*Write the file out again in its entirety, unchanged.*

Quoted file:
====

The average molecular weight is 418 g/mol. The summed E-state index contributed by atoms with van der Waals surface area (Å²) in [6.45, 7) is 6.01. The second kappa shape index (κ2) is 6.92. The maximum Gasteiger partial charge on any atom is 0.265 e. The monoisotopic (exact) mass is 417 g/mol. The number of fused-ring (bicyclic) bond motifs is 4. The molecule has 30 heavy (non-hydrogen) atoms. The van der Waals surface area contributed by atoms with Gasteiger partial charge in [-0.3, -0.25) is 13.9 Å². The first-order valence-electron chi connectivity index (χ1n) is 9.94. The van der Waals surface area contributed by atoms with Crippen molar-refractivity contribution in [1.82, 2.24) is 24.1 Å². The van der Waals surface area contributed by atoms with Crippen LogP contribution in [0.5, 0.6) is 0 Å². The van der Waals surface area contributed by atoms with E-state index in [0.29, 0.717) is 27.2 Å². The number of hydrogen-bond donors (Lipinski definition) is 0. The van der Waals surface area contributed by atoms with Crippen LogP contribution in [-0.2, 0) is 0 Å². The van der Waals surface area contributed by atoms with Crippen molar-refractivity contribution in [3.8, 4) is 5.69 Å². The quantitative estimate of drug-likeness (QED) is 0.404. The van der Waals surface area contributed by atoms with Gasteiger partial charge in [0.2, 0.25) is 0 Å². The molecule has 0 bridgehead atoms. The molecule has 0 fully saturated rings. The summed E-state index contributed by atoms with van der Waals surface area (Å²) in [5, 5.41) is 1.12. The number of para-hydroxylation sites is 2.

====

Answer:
The average molecular weight is 418 g/mol. The summed E-state index contributed by atoms with van der Waals surface area (Å²) in [6.45, 7) is 6.01. The second kappa shape index (κ2) is 6.92. The maximum Gasteiger partial charge on any atom is 0.265 e. The monoisotopic (exact) mass is 417 g/mol. The number of fused-ring (bicyclic) bond motifs is 4. The molecule has 30 heavy (non-hydrogen) atoms. The van der Waals surface area contributed by atoms with Gasteiger partial charge in [-0.3, -0.25) is 13.9 Å². The first-order valence-electron chi connectivity index (χ1n) is 9.94. The van der Waals surface area contributed by atoms with Crippen molar-refractivity contribution in [1.82, 2.24) is 24.1 Å². The van der Waals surface area contributed by atoms with Crippen LogP contribution in [0.5, 0.6) is 0 Å². The van der Waals surface area contributed by atoms with E-state index in [0.29, 0.717) is 27.2 Å². The number of hydrogen-bond donors (Lipinski definition) is 0. The van der Waals surface area contributed by atoms with Crippen LogP contribution in [-0.2, 0) is 0 Å². The van der Waals surface area contributed by atoms with Crippen molar-refractivity contribution in [3.8, 4) is 5.69 Å². The quantitative estimate of drug-likeness (QED) is 0.404. The van der Waals surface area contributed by atoms with Gasteiger partial charge in [0.2, 0.25) is 0 Å². The molecule has 0 bridgehead atoms. The molecule has 0 fully saturated rings. The summed E-state index contributed by atoms with van der Waals surface area (Å²) in [5, 5.41) is 1.12. The number of para-hydroxylation sites is 2.